SITLA cannot bend to pressure from any group
By Ronda Rose
When I was a local PTA president, I attended a meeting where I saw a map of Utah with lots of blue dots on it representing school trust lands. I began then to learn about school trust lands, which were given to our children at statehood.
When I first saw these dots, there was only a few million dollars in the education trust fund because of mismanagement and abuse of school trust lands. I learned this was in contrast to other states that had managed their trust lands wisely and had billions to show for it.
A few PTA moms became aware of what was going on, and PTA worked with stakeholders to have the School and Institutional Trust Land Administration (SITLA) formed by the Legislature.
SITLA receives no tax dollars. It is not beholden to any special interest groups. Its sole responsibility is to raise money for the education of the children of Utah. The lands it leases or sells are not public lands; they belong to the children of Utah.
These lands often adjoin Bureau of Land Management lands or national parks and other federally owned land, and since SITLA cannot afford to put up fences around all of its property, hunters are allowed to hunt and the public is allowed access. But this does not change the fact that they are not public property, or change the duties of SITLA to use the lands to raise money for the benefit of the children of Utah.
The fact that Gov. Gary Herbert was able to delay SITLA performing its duty to lease land for drilling in the Book Cliffs because of a special interest group hunters worries me. I worry we are headed back to elected officials being able to stop our children's education fund from growing in order to garner votes and campaign money.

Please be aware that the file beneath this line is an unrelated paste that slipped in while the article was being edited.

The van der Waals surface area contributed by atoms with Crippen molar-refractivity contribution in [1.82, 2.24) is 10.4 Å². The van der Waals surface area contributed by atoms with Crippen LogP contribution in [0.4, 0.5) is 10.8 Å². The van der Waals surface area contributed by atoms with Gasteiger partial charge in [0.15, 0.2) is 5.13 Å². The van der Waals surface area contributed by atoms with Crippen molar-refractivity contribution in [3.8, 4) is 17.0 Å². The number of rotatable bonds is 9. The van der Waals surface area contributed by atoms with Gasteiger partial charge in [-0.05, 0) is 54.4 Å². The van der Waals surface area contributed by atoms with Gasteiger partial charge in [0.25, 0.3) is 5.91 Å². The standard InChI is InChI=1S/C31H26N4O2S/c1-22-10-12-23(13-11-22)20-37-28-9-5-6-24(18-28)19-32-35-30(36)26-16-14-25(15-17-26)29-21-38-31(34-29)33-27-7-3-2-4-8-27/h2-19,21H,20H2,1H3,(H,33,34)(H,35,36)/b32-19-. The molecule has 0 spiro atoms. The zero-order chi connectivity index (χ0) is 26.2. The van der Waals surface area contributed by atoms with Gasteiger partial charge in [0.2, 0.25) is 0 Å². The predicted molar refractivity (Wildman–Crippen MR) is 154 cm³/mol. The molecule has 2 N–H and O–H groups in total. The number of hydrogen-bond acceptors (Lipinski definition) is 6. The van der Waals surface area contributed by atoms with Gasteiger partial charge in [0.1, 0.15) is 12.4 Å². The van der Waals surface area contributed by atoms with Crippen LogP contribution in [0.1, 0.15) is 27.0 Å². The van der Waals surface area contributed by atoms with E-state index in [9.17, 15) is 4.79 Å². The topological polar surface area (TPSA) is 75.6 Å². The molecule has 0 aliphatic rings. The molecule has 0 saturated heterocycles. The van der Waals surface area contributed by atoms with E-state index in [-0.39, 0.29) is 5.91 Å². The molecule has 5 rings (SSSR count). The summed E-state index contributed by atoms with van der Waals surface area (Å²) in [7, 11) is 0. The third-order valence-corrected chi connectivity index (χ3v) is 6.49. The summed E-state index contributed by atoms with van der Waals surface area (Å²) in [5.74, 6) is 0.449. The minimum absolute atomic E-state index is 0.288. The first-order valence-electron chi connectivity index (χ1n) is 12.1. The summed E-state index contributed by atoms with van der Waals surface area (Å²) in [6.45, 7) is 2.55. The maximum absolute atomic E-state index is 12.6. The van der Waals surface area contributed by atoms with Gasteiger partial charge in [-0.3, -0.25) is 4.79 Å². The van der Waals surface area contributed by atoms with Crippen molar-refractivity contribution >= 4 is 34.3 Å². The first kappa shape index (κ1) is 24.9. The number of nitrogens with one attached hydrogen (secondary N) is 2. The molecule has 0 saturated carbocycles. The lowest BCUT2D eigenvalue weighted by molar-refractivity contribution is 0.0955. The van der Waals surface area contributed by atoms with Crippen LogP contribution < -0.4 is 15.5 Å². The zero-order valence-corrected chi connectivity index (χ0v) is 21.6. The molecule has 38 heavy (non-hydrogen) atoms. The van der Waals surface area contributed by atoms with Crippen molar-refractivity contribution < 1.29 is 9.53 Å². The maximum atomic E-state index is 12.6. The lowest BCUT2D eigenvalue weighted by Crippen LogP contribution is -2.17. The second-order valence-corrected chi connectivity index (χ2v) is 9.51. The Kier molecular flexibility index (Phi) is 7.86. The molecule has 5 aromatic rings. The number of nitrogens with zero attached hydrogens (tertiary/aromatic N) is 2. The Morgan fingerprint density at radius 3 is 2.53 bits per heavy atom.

Trust land monies make a difference in our local schools. The revenue garnered from trust lands are all reinvested, with the dividends and interest sent to all neighborhood and charter public schools.
School community councils, composed mostly of parents, decide how best to spend the money on their schools' most pressing academic needs. This money can be used to hire aides or buy textbooks, computers and library books, or on reading programs or other educational needs.
When I first worked with my school community council we had a few thousand dollars to spend. We bought a math program that would allow our students at the middle school to work at their own level. The math teachers were able to meet each child's needs and our math scores went up. Now each school receives tens of thousands of dollars each year and is able to address the academic needs of its students.
If SITLA is allowed to continue to manage trust lands without special interests determining what it can and cannot do, the fund will continue to grow. If it has to bow down to special interest groups for legislators or the governor, the fund will not grow, and the children of Utah will not receive the money due them.
Ronda Rose is legislative vice president of the Utah PTA.
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